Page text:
Swiping credit card for a cup of coffee

John has a Visa credit card in his wallet. This credit card has been issued to him by Wells Fargo Bank. He is going to buy coffee at the local Starbucks. Coffee costs $4.00, so John swipes his credit card through the credit card reader.

When John swipes his card, the card reader grabs the credit card number and other information from the magnetic bar and sends that information to the Starbucks Merchant Account (more on this coming up).

Let’s assume that the Starbucks Merchant Account is with the Chase Bank. The card reader sends the card information to the Chase Bank. The Chase Bank forwards that information to the credit card’s issuing bank which happens to be the Wells Fargo Bank. When Wells Fargo Bank receives this request, it verifies whether John has sufficient funds in his account. Then Wells Fargo Bank sends a response to the Chase Bank stating that the request was approved. Chase Bank, in turn, forwards that response to the card reader. Finally a receipt is printed for John, who walks away with his coffee and the receipt.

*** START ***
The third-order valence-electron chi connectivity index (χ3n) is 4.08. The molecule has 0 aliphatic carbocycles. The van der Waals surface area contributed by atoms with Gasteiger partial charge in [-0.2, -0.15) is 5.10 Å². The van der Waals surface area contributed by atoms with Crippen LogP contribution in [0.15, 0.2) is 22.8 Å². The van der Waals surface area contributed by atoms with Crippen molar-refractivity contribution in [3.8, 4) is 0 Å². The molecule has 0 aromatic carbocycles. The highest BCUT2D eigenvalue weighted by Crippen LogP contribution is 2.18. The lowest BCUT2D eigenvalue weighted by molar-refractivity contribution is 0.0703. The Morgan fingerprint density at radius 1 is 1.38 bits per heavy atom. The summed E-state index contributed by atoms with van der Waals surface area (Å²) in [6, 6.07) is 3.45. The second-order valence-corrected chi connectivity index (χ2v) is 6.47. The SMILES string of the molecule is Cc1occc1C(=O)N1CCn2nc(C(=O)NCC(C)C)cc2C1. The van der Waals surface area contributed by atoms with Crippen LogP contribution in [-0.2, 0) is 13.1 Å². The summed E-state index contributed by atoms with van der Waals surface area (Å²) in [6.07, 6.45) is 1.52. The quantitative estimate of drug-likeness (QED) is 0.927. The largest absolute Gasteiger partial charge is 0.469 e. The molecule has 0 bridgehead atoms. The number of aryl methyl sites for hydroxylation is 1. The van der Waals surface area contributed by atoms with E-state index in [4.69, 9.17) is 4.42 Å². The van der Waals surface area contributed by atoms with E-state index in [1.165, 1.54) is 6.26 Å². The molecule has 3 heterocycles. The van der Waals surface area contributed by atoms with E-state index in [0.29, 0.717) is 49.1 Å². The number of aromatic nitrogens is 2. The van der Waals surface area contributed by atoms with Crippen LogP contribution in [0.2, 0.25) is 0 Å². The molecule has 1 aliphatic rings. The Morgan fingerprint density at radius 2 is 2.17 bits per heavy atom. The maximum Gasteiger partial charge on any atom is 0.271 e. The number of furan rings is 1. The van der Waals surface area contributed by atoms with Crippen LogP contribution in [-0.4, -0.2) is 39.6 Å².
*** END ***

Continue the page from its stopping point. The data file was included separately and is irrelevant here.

In short, the following things happened when John swiped his card:

  • Card reader grabs the information from the card.
  • Card reader sends a request to the Chase Bank.
  • Chase Bank forwards the request to Wells Fargo Bank via the “Visa interchange and settlement system”.
  • Chase Bank forwards the request to the Wells Fargo Bank.
  • Wells Fargo Bank verifies whether John has sufficient funds.
  • Wells Fargo sends a success response to the Chase Bank.
  • Chase Bank forwards the success response to the card reader.

All those transactions occurred in less than 3 seconds. Amazing! Right?